Review: Kick Ass

Written by: Dee Pilgrim


Kick Ass is like some secret guilty pleasure; morally moribund, so un-PC as to be off the chart and yet laugh-out-loud funny, thrilling and a blast of chilli-hot air after the anodyne likes of The Blind Side.

Whereas some films based on comic books up the reality factor so although you still don’t believe in the superhuman powers at least you believe in in the hero’s mortality, Kick Ass literally kicks that all aside and takes you into a cartoon world where ultra-violence can be perpetrated and yet the good guys still walk away almost entirely intact.

Chloe Moretz as Hit Girl in Kick Ass

Our hero is nerdy Dave (Aaron Johnson) picked on at school by bullies and desperately dreaming of emulating his cartoon superheroes, so he buys a lurid-coloured wet suit over the internet to be his costume and invents his own superhuman character – Kick Ass. But soon Kick Ass is in way over his head when his attempts to stop the bad guys (led by a suitably villainous Mark Strong) lead him straight into the path of 11-year-old assassin Hit-Girl (Chloe Moretz) and her father Big Daddy (Nicolas Cage), a pair of violent vigilantes who have more training, fire power and predatory instincts than he’ll ever have.

Kick Ass’s attempts to teach the bad guys a lesson turns into full on war and the result is simply astonishing; seeing an 11-year-old slicing someone’s legs off while using the c-word is so off the radar of what we accept as right and proper there’s a moment of stunned silence in the cinema before the audience bursts into peals of guilty laughter. While your conscience will be telling you this is all wrong, you’ll be able to justify Kick Ass as entertainment because it’s based on a comic book – it simply isn’t real.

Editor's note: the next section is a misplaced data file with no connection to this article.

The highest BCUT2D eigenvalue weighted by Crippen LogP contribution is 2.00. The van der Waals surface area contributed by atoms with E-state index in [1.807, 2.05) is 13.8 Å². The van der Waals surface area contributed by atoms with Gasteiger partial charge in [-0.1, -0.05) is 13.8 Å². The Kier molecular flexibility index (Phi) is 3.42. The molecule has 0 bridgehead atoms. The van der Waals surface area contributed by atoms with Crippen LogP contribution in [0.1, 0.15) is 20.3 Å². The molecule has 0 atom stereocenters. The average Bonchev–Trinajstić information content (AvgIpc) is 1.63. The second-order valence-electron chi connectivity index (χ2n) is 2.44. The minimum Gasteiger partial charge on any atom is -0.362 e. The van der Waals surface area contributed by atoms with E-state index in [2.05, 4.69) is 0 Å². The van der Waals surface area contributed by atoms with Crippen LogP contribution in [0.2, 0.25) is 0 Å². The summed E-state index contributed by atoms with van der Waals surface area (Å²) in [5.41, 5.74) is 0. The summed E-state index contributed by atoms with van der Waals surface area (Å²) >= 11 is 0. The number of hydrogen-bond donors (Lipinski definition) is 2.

Director Matthew Vaughn, who showed such promise with Layer Cake, ups the ante here delivering the most outrageous image of cartoon violence in a film which is more comic comedy than comic horror than you’ll have ever seen on the big screen (although watching Mark Strong punch an 11-year-old in the face is rather unsettling, even if she’s trying to kill him in return).

The acting from everyone involved is fantastic, particularly Chloe Moretz who comes on like one of the pre-pubescent go-go dancers from the Banana Splitz albeit armed with ultra-mean knuckledusters. There’s a fantastic scene between Kick Ass and another wannabe superhero named Red Mist (Christopher Mintz-Plasse) in his remodelled car the Mist Mobile that is just so spot on in its depiction of teen angst and the desire to look cool you’ll be punching the air going ‘yes!’

So, just put your moral misgivings aside and watch what is simply one of the most audacious, provocative, entertaining movies around. Kick Ass? You bet!




Author: Dee Pilgrim

Dee always knew she wanted to make her living from writing and so trained as a journalist before working for a variety of music and women’s titles including Sounds, Company, Cosmopolitan, Ms London, New Woman, and Girl About Town. After going freelance she concentrated on celebrity interviews and film, theatre, music and restaurant reviews. Her love of film goes back to her very first cinema experience at the age of five when her mother took her to see Bambi. She cried. At one time she was the Film Editor for NOW magazine and also the secretary for the film section of the Critics’ Circle and the celebrity coordinator for its annual film awards’ event. She has written a number of books for teenagers through Trotman Publishing, including five Real Life Guides to vocational careers (including Carpentry, Plumbing and Catering), and also three books on Real Life Issues (Money, Bereavement and Self Harm). Her favourite film is still Bladerunner.

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